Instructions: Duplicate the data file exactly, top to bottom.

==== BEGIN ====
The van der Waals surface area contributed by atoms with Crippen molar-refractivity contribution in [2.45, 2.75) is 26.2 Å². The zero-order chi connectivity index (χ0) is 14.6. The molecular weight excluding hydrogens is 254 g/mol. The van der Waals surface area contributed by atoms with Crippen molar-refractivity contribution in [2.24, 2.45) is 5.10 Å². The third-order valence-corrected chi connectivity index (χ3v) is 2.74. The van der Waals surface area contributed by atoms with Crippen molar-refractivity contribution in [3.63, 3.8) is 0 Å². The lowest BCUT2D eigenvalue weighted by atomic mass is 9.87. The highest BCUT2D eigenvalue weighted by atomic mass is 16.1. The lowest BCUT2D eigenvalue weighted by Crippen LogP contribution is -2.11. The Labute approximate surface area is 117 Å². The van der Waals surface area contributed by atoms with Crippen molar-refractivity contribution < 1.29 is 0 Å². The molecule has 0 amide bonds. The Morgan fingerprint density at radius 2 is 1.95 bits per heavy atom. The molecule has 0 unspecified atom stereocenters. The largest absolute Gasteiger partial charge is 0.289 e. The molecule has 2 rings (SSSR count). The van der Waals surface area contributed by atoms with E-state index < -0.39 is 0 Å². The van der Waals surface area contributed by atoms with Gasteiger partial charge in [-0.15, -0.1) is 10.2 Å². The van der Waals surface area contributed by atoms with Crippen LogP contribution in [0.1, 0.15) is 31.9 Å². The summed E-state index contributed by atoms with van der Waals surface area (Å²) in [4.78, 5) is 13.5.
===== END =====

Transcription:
The van der Waals surface area contributed by atoms with Crippen molar-refractivity contribution in [2.45, 2.75) is 26.2 Å². The zero-order chi connectivity index (χ0) is 14.6. The molecular weight excluding hydrogens is 254 g/mol. The van der Waals surface area contributed by atoms with Crippen molar-refractivity contribution in [2.24, 2.45) is 5.10 Å². The third-order valence-corrected chi connectivity index (χ3v) is 2.74. The van der Waals surface area contributed by atoms with Crippen molar-refractivity contribution in [3.63, 3.8) is 0 Å². The lowest BCUT2D eigenvalue weighted by atomic mass is 9.87. The highest BCUT2D eigenvalue weighted by atomic mass is 16.1. The lowest BCUT2D eigenvalue weighted by Crippen LogP contribution is -2.11. The Labute approximate surface area is 117 Å². The van der Waals surface area contributed by atoms with Crippen molar-refractivity contribution < 1.29 is 0 Å². The molecule has 0 amide bonds. The Morgan fingerprint density at radius 2 is 1.95 bits per heavy atom. The molecule has 0 unspecified atom stereocenters. The largest absolute Gasteiger partial charge is 0.289 e. The molecule has 2 rings (SSSR count). The van der Waals surface area contributed by atoms with E-state index < -0.39 is 0 Å². The van der Waals surface area contributed by atoms with Gasteiger partial charge in [-0.15, -0.1) is 10.2 Å². The van der Waals surface area contributed by atoms with Crippen LogP contribution in [0.1, 0.15) is 31.9 Å². The summed E-state index contributed by atoms with van der Waals surface area (Å²) in [4.78, 5) is 13.5.